US6579570B1 (en) 2000-05-04 2003-06-17 Kimberly-Clark Worldwide, Inc. Ion-sensitive, water-dispersible polymers, a method of making same and items using same
US7276459B1 (en) 2000-05-04 2007-10-02 Kimberly-Clark Worldwide, Inc. Ion-sensitive, water-dispersible polymers, a method of making same and items using same
US6599848B1 (en) 2000-05-04 2003-07-29 Kimberly-Clark Worldwide, Inc. Ion-sensitive, water-dispersible polymers, a method of making same and items using same
US6602955B2 (en) 2000-05-04 2003-08-05 Kimberly-Clark Worldwide, Inc. Ion-sensitive, water-dispersible polymers, a method of making same and items using same
US6429261B1 (en) 2000-05-04 2002-08-06 Kimberly-Clark Worldwide, Inc. Ion-sensitive, water-dispersible polymers, a method of making same and items using same
US6653406B1 (en) 2000-05-04 2003-11-25 Kimberly Clark Worldwide, Inc. Ion-sensitive, water-dispersible polymers, a method of making same and items using same
US6683143B1 (en) 2000-05-04 2004-01-27 Kimberly Clark Worldwide, Inc. Ion-sensitive, water-dispersible polymers, a method of making same and items using same
US6713414B1 (en) 2000-05-04 2004-03-30 Kimberly-Clark Worldwide, Inc. Ion-sensitive, water-dispersible polymers, a method of making same and items using same
US7101612B2 (en) 2000-05-04 2006-09-05 Kimberly Clark Worldwide, Inc. Pre-moistened wipe product
US6814974B2 (en) 2000-05-04 2004-11-09 Kimberly-Clark Worldwide, Inc. Ion-sensitive, water-dispersible polymers, a method of making same and items using same
US6815502B1 (en) 2000-05-04 2004-11-09 Kimberly-Clark Worldwide, Inc. Ion-sensitive, water-dispersable polymers, a method of making same and items using same
US6548592B1 (en) 2000-05-04 2003-04-15 Kimberly-Clark Worldwide, Inc. Ion-sensitive, water-dispersible polymers, a method of making same and items using same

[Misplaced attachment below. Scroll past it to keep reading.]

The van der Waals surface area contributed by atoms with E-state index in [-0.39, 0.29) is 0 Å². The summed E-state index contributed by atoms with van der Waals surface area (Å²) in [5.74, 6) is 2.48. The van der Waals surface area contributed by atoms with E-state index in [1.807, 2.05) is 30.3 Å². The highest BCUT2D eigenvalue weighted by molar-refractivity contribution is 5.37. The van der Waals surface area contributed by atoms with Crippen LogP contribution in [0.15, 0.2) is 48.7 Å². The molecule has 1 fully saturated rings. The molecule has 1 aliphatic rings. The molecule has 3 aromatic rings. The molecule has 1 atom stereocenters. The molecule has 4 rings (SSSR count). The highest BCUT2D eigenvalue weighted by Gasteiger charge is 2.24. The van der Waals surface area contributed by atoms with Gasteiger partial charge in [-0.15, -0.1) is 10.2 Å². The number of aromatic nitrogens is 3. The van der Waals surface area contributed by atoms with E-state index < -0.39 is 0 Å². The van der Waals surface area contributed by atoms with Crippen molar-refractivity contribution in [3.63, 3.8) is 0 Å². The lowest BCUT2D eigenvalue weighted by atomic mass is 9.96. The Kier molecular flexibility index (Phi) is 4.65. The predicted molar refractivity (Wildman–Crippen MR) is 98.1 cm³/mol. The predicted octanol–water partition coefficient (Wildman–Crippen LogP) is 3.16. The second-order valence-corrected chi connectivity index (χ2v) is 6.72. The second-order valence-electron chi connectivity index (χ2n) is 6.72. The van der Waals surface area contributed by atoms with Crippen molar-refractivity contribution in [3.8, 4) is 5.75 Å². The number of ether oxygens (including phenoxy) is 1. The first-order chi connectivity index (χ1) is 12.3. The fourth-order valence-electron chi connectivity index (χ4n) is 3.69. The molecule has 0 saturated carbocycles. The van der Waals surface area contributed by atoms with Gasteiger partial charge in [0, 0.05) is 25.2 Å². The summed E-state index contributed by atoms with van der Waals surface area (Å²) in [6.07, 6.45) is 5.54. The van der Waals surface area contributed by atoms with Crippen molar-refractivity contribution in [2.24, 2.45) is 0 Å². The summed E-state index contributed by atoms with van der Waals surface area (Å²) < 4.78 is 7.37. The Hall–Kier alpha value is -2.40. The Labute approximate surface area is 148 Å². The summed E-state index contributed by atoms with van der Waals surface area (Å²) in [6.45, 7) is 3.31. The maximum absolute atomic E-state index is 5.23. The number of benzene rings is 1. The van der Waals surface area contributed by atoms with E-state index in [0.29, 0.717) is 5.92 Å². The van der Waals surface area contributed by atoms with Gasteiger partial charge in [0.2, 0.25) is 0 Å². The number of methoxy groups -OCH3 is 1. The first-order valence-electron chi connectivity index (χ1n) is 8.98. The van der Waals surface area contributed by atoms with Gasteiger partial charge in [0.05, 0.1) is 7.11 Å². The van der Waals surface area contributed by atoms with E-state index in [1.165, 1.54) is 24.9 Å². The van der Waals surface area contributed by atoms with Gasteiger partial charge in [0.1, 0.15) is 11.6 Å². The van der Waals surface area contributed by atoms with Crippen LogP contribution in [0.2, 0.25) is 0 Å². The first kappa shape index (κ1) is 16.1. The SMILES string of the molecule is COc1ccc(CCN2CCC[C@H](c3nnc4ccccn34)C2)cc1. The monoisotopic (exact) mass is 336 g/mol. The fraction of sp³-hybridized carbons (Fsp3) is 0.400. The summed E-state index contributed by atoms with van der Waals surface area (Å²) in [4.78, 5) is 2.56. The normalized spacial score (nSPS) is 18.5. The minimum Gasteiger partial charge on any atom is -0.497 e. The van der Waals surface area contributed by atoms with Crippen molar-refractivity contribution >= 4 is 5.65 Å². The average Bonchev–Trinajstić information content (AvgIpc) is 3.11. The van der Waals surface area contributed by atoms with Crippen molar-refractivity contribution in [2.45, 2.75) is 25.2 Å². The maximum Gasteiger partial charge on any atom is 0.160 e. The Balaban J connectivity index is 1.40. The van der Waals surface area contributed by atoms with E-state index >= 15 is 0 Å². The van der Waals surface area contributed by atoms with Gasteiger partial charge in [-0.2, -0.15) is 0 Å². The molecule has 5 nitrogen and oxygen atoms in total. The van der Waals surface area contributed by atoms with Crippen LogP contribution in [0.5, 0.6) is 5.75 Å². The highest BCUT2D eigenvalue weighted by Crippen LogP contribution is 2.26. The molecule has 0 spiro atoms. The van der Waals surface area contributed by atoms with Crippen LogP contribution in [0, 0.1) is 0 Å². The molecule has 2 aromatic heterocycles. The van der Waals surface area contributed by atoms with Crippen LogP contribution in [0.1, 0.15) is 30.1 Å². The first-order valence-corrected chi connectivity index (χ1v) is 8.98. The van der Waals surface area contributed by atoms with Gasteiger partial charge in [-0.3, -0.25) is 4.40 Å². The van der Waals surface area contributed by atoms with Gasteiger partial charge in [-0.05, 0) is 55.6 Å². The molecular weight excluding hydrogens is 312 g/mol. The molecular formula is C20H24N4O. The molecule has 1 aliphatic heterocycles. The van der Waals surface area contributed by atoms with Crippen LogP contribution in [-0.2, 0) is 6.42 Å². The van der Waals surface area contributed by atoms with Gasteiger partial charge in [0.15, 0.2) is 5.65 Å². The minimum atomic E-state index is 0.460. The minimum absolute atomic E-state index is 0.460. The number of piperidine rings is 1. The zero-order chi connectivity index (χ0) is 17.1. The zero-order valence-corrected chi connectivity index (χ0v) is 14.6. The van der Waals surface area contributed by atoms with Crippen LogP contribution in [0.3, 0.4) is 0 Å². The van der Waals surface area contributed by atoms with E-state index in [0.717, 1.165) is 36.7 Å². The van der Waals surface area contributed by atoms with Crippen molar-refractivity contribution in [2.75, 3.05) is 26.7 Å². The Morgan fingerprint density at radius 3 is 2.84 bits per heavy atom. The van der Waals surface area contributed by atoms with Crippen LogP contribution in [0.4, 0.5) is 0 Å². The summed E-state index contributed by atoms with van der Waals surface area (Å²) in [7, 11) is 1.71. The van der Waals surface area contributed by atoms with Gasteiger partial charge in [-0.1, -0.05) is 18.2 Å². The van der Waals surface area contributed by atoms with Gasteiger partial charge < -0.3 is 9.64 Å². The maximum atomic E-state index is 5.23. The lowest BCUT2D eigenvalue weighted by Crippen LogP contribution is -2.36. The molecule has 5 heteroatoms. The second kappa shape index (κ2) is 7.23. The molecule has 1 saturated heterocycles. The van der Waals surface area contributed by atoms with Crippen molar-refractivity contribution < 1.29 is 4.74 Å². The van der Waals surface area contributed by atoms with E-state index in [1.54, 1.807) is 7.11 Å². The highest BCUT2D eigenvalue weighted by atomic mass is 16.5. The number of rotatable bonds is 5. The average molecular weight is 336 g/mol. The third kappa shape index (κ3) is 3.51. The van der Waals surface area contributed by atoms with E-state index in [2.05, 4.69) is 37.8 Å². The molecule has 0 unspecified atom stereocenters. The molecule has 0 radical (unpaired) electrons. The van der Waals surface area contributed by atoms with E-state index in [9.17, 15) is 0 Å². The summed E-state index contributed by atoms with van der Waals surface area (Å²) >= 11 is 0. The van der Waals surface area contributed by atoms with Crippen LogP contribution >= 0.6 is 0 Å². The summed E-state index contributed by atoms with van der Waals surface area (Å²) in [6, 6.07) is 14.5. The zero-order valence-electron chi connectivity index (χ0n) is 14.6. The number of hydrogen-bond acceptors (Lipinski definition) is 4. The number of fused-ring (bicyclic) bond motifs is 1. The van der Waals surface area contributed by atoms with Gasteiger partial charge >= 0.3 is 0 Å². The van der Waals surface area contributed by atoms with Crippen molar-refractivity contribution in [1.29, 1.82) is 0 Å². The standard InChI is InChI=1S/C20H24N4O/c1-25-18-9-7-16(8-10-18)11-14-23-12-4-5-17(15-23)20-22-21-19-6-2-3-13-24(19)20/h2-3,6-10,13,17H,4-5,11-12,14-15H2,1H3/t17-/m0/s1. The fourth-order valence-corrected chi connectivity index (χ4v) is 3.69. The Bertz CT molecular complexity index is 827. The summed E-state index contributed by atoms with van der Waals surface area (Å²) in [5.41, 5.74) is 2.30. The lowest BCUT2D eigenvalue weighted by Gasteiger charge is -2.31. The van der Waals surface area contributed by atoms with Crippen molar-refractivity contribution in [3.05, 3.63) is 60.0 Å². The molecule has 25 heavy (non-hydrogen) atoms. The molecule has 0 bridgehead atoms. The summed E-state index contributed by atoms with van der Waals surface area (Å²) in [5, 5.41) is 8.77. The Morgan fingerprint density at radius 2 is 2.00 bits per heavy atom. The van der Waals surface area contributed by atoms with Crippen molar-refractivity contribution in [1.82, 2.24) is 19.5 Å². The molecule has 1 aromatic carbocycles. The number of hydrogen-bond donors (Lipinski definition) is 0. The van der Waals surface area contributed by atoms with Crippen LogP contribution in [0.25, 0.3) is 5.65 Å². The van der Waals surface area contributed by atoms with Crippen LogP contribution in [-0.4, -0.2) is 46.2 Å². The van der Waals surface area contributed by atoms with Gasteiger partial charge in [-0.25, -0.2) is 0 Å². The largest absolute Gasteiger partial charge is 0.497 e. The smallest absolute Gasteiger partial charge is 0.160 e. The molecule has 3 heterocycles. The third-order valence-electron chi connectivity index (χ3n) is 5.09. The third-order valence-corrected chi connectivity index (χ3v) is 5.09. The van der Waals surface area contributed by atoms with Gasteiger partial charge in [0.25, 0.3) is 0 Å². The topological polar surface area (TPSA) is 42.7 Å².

US6835678B2 (en) 2000-05-04 2004-12-28 Kimberly-Clark Worldwide, Inc. Ion sensitive, water-dispersible fabrics, a method of making same and items using same
US6586529B2 (en) 2001-02-01 2003-07-01 Kimberly-Clark Worldwide, Inc. Water-dispersible polymers, a method of making same and items using same
US6730057B2 (en) 2001-03-16 2004-05-04 The Procter & Gamble Company Flushable tampon applicators
US6828014B2 (en) 2001-03-22 2004-12-07 Kimberly-Clark Worldwide, Inc. Water-dispersible, cationic polymers, a method of making same and items using same
US6897168B2 (en) 2001-03-22 2005-05-24 Kimberly-Clark Worldwide, Inc. Water-dispersible, cationic polymers, a method of making same and items using same
US6908966B2 (en) 2001-03-22 2005-06-21 Kimberly-Clark Worldwide, Inc. Water-dispersible, cationic polymers, a method of making same and items using same
US7070854B2 (en) 2001-03-22 2006-07-04 Kimberly-Clark Worldwide, Inc. Water-dispersible, cationic polymers, a method of making same and items using same
WO2015079337A1 (en) * 2013-11-27 2015-06-04 Kimberly-Clark Worldwide, Inc. Flushable tampon applicator
US9320656B2 (en) 2013-11-27 2016-04-26 Kimberly-Clark Worldwide, Inc. Water-dispersible thermoplastic injection molded composition
US9339580B2 (en) 2013-11-27 2016-05-17 Kimberly-Clark Worldwide, Inc. Flushable tampon applicator
US9456931B2 (en) 2013-11-27 2016-10-04 Kimberly-Clark Worldwide, Inc. Thermoplastic and water-dispersible injection moldable materials and articles

Similar Documents

Publication Publication Date Title
US6423025B1 (en) Catamenial applicator having a fingergrip
US4186233A (en) Disposable composite insensitive to surface moisture but disintegratable in aqueous liquid
US3763502A (en) Disposable article liner
US4412833A (en) Tampon applicator
US4946720A (en) Containers for filthy matter
US5641562A (en) Water-shrinkable film
US4411647A (en) Tampon applicator
US20040126585A1 (en) Water dispersible commode/bedpan liner
US3169688A (en) Thin walled container
US5665152A (en) Biodegradable grain protein-based solid articles and forming methods
US3654064A (en) Water-disintegratable sheet material
EP0606923A2 (en) Melt processable biodegradable compositions and articles made therefrom
US4314558A (en) Surgical drainage bags
US3849185A (en) Method of preparing surgical sutures
US3546716A (en) Disposable bedpan liner
US5972092A (en) Lightweight modeling play composition
US3090385A (en) Tampon applicator
US6179802B1 (en) Nitrocellulose coated tampon applicator having a pierce-through fingergrip
US5227415A (en) Biodegradable plastic composition
US4762738A (en) Means for disposal of articles by flushing and ostomy pouches particularly suited for such disposal
US5509913A (en) Flushable compositions
US6432075B1 (en) Applicator for tampons
US3950578A (en) Water-disintegratable sheet material
US6184261B1 (en) Water-resistant degradable foam and method of making the same
EP0404723A2 (en) Polymer base blend compositions containing destructurized starch